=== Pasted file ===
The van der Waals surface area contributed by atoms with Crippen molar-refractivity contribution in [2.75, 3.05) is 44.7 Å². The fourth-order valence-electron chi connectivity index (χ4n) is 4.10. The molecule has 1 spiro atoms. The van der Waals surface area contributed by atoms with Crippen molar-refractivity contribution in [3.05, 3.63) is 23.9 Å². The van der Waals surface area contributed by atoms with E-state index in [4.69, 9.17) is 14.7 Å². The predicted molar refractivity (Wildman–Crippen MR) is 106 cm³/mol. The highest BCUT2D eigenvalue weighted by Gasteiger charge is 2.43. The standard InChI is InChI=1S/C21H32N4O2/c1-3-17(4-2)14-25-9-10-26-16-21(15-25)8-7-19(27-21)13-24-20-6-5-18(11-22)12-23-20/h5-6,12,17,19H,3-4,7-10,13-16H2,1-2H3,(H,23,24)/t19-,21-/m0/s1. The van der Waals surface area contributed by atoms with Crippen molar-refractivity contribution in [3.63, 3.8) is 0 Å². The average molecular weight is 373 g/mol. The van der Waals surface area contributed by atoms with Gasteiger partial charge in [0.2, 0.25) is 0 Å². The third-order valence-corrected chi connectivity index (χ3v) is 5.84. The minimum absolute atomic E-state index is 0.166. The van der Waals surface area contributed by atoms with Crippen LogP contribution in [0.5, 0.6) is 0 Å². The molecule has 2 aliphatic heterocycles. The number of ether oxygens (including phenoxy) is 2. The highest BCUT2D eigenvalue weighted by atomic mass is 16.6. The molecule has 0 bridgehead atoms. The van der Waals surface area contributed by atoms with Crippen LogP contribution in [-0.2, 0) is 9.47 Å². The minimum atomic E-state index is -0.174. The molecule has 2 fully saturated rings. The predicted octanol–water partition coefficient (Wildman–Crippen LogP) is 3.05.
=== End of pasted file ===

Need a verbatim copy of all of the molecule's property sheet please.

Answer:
The van der Waals surface area contributed by atoms with Crippen molar-refractivity contribution in [2.75, 3.05) is 44.7 Å². The fourth-order valence-electron chi connectivity index (χ4n) is 4.10. The molecule has 1 spiro atoms. The van der Waals surface area contributed by atoms with Crippen molar-refractivity contribution in [3.05, 3.63) is 23.9 Å². The van der Waals surface area contributed by atoms with E-state index in [4.69, 9.17) is 14.7 Å². The predicted molar refractivity (Wildman–Crippen MR) is 106 cm³/mol. The highest BCUT2D eigenvalue weighted by Gasteiger charge is 2.43. The standard InChI is InChI=1S/C21H32N4O2/c1-3-17(4-2)14-25-9-10-26-16-21(15-25)8-7-19(27-21)13-24-20-6-5-18(11-22)12-23-20/h5-6,12,17,19H,3-4,7-10,13-16H2,1-2H3,(H,23,24)/t19-,21-/m0/s1. The van der Waals surface area contributed by atoms with Crippen molar-refractivity contribution in [3.63, 3.8) is 0 Å². The average molecular weight is 373 g/mol. The van der Waals surface area contributed by atoms with Gasteiger partial charge in [0.2, 0.25) is 0 Å². The third-order valence-corrected chi connectivity index (χ3v) is 5.84. The minimum absolute atomic E-state index is 0.166. The van der Waals surface area contributed by atoms with Crippen LogP contribution in [0.5, 0.6) is 0 Å². The molecule has 2 aliphatic heterocycles. The number of ether oxygens (including phenoxy) is 2. The highest BCUT2D eigenvalue weighted by atomic mass is 16.6. The molecule has 0 bridgehead atoms. The van der Waals surface area contributed by atoms with Crippen LogP contribution in [-0.2, 0) is 9.47 Å². The minimum atomic E-state index is -0.174. The molecule has 2 fully saturated rings. The predicted octanol–water partition coefficient (Wildman–Crippen LogP) is 3.05.